Reading Together: Tips for Parents

Reading together is one of the best ways to help your child be successful when he/she returns to school in the fall. It is a great time to bond so snuggle up together with a good book!



Set aside some quiet time each day to read a book with your child. Just 15 or 20 minutes out of your day is a huge investment in his or her future. Doing so will build vocabulary and help your child become a fluent reader.


Reading Together to Improve Fluency

Fluency is how smoothly a person reads. It is almost impossible to read for meaning if the reading is done word by word. The text must flow in order for it to have meaning, and it is the key to comprehension.

Repeated reading of the same text builds fluency, which is why it is important that children read and practice books more than once.

The following guidelines may be used when reading with your child to improve fluency:

  1. Read the book to your child and talk about the story together. Stop and talk about the pictures and relate things in the story to things your child knows.
  2. Have your child point to words he/she knows on the first page. Using a liner (folded piece of paper to put under each line), read the book a second time together—at the same time—like you were doing a duet.
  3. Have your child read the book to you, using a liner.



Reading Together to Build Vocabulary

Learning to read is about vocabulary - the number of words a person knows. Having conversations and telling stories are wonderful activities for building vocabulary, and all three can be included when reading a book or a story with your child.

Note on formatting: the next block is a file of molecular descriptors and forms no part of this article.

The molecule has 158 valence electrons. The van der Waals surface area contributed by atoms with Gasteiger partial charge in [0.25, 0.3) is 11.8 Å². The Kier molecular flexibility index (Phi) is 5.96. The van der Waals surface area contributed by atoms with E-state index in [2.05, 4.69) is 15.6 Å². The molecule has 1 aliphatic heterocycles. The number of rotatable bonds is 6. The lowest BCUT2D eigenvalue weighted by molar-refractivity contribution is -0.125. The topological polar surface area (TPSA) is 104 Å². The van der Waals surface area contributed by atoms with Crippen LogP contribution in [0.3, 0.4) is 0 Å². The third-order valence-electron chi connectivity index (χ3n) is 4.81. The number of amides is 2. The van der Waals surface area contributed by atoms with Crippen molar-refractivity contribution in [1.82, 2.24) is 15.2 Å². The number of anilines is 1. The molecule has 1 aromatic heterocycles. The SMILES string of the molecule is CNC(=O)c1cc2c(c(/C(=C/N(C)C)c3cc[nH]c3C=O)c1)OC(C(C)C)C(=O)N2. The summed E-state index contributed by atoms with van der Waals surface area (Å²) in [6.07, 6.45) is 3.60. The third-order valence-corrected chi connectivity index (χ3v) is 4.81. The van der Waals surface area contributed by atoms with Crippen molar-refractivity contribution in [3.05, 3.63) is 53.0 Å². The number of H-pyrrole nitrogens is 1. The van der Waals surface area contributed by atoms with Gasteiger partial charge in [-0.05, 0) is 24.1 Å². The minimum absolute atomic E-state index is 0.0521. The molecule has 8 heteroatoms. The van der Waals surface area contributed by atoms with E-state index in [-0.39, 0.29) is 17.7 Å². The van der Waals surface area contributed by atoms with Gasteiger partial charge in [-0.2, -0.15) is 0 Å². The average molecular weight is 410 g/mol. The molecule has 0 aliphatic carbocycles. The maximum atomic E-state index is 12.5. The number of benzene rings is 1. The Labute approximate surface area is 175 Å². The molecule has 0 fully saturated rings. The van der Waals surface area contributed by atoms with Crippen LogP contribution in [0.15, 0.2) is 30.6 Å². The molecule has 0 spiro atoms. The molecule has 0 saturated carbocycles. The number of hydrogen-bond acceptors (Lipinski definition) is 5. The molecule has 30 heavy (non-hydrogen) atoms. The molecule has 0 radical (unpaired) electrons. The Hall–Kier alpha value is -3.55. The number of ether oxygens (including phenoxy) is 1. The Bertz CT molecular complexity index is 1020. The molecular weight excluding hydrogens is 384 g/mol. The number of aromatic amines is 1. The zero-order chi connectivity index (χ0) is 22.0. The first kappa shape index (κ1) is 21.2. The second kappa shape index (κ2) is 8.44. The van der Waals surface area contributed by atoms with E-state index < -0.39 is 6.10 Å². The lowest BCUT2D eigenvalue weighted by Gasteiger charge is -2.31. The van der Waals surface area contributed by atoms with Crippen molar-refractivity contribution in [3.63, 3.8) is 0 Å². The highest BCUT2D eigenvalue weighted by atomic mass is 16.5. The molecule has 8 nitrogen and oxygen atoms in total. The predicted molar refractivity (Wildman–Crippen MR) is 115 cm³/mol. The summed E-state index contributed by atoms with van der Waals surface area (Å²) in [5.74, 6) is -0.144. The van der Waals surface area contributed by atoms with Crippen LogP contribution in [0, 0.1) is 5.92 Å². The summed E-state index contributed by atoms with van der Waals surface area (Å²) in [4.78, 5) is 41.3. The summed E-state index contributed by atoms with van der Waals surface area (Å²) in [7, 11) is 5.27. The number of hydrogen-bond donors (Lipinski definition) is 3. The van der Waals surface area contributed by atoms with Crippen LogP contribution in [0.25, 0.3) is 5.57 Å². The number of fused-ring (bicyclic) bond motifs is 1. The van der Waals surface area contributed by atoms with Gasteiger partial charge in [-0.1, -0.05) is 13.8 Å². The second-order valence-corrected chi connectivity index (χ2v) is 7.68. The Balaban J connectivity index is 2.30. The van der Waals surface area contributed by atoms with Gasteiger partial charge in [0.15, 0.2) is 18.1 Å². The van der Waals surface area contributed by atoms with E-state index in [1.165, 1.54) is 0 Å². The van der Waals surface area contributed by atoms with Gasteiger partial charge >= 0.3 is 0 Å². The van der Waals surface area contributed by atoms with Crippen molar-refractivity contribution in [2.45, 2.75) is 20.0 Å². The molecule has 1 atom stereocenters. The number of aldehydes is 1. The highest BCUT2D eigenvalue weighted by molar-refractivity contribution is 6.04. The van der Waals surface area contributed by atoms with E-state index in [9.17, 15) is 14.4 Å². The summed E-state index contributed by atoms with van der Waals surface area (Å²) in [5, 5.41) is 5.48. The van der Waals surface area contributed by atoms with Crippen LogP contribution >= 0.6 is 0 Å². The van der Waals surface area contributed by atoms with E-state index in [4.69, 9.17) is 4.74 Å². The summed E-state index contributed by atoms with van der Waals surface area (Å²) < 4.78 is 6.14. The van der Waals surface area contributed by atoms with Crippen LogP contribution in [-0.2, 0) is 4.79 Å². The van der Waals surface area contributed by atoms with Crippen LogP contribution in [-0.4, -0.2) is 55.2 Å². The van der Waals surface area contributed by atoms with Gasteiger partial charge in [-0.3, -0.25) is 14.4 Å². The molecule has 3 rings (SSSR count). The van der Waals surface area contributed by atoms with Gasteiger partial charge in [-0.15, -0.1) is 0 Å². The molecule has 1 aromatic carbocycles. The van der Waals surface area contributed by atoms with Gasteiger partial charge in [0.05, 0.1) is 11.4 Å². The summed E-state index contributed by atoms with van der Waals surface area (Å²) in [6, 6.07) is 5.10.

The following is a suggested procedure for use when encountering an unfamiliar word:

  1. Allow your child to make guesses about what the new word means and help him/her look for clues to the meaning of the word in the surrounding text. Figuring out a word from how it is used in the sentence - its context - is an important skill in reading and can help your child unlock the meanings of many words just by how they are used.
  2. Look up the word together. Print dictionaries are almost a thing of the past, having been replaced by smartphone apps and dictionaries online. Two of the many excellent online dictionaries are Dictionary.com and Merriam-Webster.com.
  3. Discuss words that mean the same or almost the same thing (synonyms) and also words which mean the opposite (antonyms.)
  4. Choose one of the new words to be the "word of the day" and use it throughout the day (or the next day if your reading time is in the evening.) Think of something special to give him/her each time your child remembers the word when he hears it - a penny, a peppermint, etc.


Reading with your child can also be a way for him/her to learn key sight word vocabulary which is so critically important to fluent reading.




Need help choosing books? Visit The Reading Nook.



Go to Parents as Teachers from Reading Together

Go to Learning Sight Words from Reading Together

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Reading together is one of the best ways to help your child be successful when he/she returns to school in the fall. It is a great time to bond so snuggle up together with a good book!






Other suggestions

  • Have real conversations with your child about everything you see and do. Answer his/her questions—and ask some of your own.
  • Read to and with your child at every opportunity and talk about what you have read.
  • Point our words on signs and labels at home and in stores.
  • Encourage your child to play outdoors and to run, hop, skip, jump, and balance.
  • Sing and dance to music at every opportunity.
  • Clap in time to music.
  • See and do things you have not done before, then ask your child what he/she saw and did.
  • When watching movies or television programs together, pause them and ask your child to tell you what has happened and what he/she thinks will happen next. Discuss the meaning of unfamiliar words.